Any defence is likely to centre on the idea that the gatherings were for work, not socialising – a claim being scrutinised by Sue Gray, the civil servant investigating claims about gatherings that allegedly broke lockdown restrictions.
Boris Johnson, the Prime Minister, was not in Downing Street that day, a No10 spokesman said. He had departed for Chequers, the Prime Minister’s country house, on Thursday evening and stayed there until Saturday.
Boris Johnson recovered from COVID-19.Credit:Getty
According to those in Downing Street that evening, the gatherings were initially held in different parts of the complex and joined up later. A total of about 30 people attended them, according to one attendee.
Slack finished work for the last time in Downing Street and thanked those present in a farewell speech. Some had worked with him for years through a tumultuous period – not least on trying to deliver Brexit.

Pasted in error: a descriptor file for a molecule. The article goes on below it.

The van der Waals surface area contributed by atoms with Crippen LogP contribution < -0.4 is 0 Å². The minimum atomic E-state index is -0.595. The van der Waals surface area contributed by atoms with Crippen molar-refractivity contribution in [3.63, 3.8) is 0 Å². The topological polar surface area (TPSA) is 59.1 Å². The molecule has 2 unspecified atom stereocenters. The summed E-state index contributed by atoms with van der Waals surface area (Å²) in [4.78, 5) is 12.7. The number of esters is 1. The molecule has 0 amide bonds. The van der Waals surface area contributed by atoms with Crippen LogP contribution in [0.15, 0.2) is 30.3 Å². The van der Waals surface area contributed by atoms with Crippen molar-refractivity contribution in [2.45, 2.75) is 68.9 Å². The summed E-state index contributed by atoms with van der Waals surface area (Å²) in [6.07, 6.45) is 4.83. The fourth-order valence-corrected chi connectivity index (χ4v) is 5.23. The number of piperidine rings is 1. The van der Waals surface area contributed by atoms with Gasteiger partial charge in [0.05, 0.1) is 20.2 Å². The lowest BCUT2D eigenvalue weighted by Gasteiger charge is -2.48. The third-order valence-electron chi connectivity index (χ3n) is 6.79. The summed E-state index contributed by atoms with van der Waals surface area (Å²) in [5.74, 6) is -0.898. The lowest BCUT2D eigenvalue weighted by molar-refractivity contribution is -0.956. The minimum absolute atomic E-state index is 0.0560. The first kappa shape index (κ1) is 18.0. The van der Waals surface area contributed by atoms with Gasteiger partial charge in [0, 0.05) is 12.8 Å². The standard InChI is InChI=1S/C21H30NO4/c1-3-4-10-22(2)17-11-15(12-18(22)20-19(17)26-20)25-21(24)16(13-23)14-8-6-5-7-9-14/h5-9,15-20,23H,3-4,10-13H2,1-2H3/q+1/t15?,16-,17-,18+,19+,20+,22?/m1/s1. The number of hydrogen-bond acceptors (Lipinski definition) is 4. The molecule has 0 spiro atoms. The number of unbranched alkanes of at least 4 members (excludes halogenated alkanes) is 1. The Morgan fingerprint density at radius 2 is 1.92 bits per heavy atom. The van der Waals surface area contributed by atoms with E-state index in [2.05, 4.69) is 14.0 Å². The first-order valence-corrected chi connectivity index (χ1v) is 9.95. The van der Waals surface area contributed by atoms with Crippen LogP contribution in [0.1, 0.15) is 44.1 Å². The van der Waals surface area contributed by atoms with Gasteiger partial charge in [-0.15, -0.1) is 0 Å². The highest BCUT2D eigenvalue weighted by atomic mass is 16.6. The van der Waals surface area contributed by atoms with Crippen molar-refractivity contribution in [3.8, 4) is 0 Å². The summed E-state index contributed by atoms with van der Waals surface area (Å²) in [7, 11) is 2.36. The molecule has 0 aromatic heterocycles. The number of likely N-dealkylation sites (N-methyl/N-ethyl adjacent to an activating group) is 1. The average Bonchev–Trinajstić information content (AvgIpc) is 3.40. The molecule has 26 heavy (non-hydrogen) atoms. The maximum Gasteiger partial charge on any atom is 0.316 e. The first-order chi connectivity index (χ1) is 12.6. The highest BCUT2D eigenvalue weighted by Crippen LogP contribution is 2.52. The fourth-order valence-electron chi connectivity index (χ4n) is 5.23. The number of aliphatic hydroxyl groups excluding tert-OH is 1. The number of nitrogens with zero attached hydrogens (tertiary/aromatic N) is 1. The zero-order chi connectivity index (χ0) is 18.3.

Some colleagues joined the celebration via video links, alcohol was consumed and eventually the group drifted into the Downing Street garden, according to sources.
The second gathering for the departing photographer – attended mainly by younger members of staff – spent much of the evening in the basement of Number 10. The room beneath the main suite of offices on the ground floor had limited ventilation – the type of environment scientists say increases the risk of spreading COVID.
Someone was sent to the Co-op in the Strand, a busy street nearby, with a suitcase that was filled with bottles of wine and brought back to Downing Street, according someone present.
In the basement a laptop had been placed on a photocopier and music was blaring out.
Shelley Williams-Walker, Johnson’s head of operations, was at times in charge of the music, according to a witness. The claim was yesterday put to Downing Street, where Ms Williams-Walker still works. No denial has been issued. She was jokingly nicknamed “DJ SWW”, a reference to her initials, according to one present that night.